Monday, November 3, 2014

Beyond training

I rarely talk about work for a reason. I've found that in doing so people often think I'm a lady of leisure or they form whatever thoughts it is that they have. Over the years, people have made some very interesting assumptions about what it is that I actually do.

I prefer it that way.

There are many parallels between my training life and my work life.

In training, I want to become a better athlete. In my work, I want to build a better company.

Ironically....or merely coincidentally, both held big changes for me this year. Some people call it a "transition" year. That's what I called it.

You know what changes I went through this year on a training level.

At the company level, we made some equally big changes. Prior to this year, we had employees scattered throughout 4 different states.

By March of this year, we eliminated those positions and consolidated here. All employees are now located in the same location.

It was time for that change. When we first started hiring people outside of the state, we had very good reasons for doing it. It helped us grow. However, we got to a point where it was no longer feasible and was hurting the company in many ways. It hurt from a financial perspective. It hurt from an efficiency perspective. It hurt from a security perspective.

Whether YOU like it or not.....without profits there is NO company. There are NO employees. So, we made the decision to let those people go and re-hire locally. A company cannot survive in a break even environment or even a small loss fiscal environment.

Honestly, I don't f*cking care what anyone thinks about my decision to let them go. If I cared about what anyone thought, this company wouldn't exist.  As soon as you build a company that grows at +100% for 5 years running, then we'll have a conversation. Until then. STFU.

In addition to this, we found out that the employees we let go...fired....laid off....choose whatever words you want.....lied to us about a few things.

Let me tell you this, that PISSED ME OFF TO NO END. Why? Because I went ABOVE AND BEYOND to help those employees.

I paid for medications when they were unable to.

I paid for RENT when they were getting back on their feet.

They could work whatever schedules they needed (obviously within reason) in order to go to their kids events at school. The point, here, is that they were never reprimanded for taking time to go to their kid' events. It was something I never had working for DA MAN.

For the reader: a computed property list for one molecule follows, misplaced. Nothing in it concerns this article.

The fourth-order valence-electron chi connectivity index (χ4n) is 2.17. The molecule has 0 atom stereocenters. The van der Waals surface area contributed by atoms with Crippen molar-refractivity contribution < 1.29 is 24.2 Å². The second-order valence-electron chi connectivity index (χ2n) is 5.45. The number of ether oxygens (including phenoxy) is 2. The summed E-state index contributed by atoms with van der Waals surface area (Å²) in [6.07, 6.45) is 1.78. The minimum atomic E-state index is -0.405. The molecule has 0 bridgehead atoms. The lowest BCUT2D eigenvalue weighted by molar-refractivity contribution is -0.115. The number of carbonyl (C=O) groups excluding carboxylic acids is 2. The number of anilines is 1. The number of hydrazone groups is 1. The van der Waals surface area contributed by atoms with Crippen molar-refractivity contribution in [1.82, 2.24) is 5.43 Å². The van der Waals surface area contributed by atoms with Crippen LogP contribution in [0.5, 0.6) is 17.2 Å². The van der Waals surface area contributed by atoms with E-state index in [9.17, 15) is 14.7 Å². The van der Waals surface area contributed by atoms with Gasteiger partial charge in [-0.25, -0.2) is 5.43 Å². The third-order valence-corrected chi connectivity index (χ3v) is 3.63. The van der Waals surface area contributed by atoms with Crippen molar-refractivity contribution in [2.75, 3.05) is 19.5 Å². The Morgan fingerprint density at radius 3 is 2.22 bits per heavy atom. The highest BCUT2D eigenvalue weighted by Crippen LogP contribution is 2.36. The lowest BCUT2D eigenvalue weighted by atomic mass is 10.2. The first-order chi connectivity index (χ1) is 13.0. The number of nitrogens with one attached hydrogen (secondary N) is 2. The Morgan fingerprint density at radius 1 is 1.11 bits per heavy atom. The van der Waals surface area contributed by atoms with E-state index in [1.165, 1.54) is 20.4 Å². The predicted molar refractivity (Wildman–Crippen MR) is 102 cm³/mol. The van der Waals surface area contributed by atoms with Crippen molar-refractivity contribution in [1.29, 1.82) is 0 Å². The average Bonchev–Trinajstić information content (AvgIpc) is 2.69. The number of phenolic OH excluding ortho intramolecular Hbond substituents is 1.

And this is just the short list. I always wanted to have a company that valued employees and gave them the opportunity to be GREAT.


I don't think people are bad.

I think we hired poorly.

And don't worry, I'm not mad about it at all. It made the decision to let them go that much easier.

And I'm a very passionate person. If I wasn't, I certainly wouldn't be a business owner.

That was merely the beginning of the changes.

In addition to this, we had to cut off a long standing relationship with another small business. We both started around the same time. We've grown up together.

Just like your BFF in high school then college/ day you wake up and realize that the relationship just isn't working anymore.

That's what happened. We cut off that relationship around June.

Most recently, the biggest of all the changes happened. We put in an offer to buy another company. We....sort of....low balled the offer expecting the company to come back to us with a counter.

They didn't. They accepted the offer.

We just purchased a company for 1/3 the value of the company.

This means a lot of work is ahead of us.  We are working on the legal agreements. The contracts. All the details.

We have to merge two different locations. We have two locations worth of merchandise. We have to merge systems. We have to hire personnel. We pretty much need to tear down and rebuild the "new" location (which will ultimately become our main location).

And Fall/Winter/Spring are our busiest times.

It leads me to this. I don't care how big your company is.  You have to constantly be moving. Constantly working. Constantly looking ahead to the next thing. Constantly keeping an eye on your competition. Constantly keeping an eye on what other companies in completely different segments are doing.

And don't take, "No." for an answer.

And don't listen to "well meaning" advice from other people.  They think too small or don't think at all.

YOU need to dream. You need to follow those dreams, but it takes a lot of work.

It's not any different from training.

When I started this company, I was told I was crazy. I was told it wouldn't work.

When I posted my goal to qualify for the World Championship, I got email responses saying, "Nice goal but not sure it's realistic".

Who are YOU going to believe?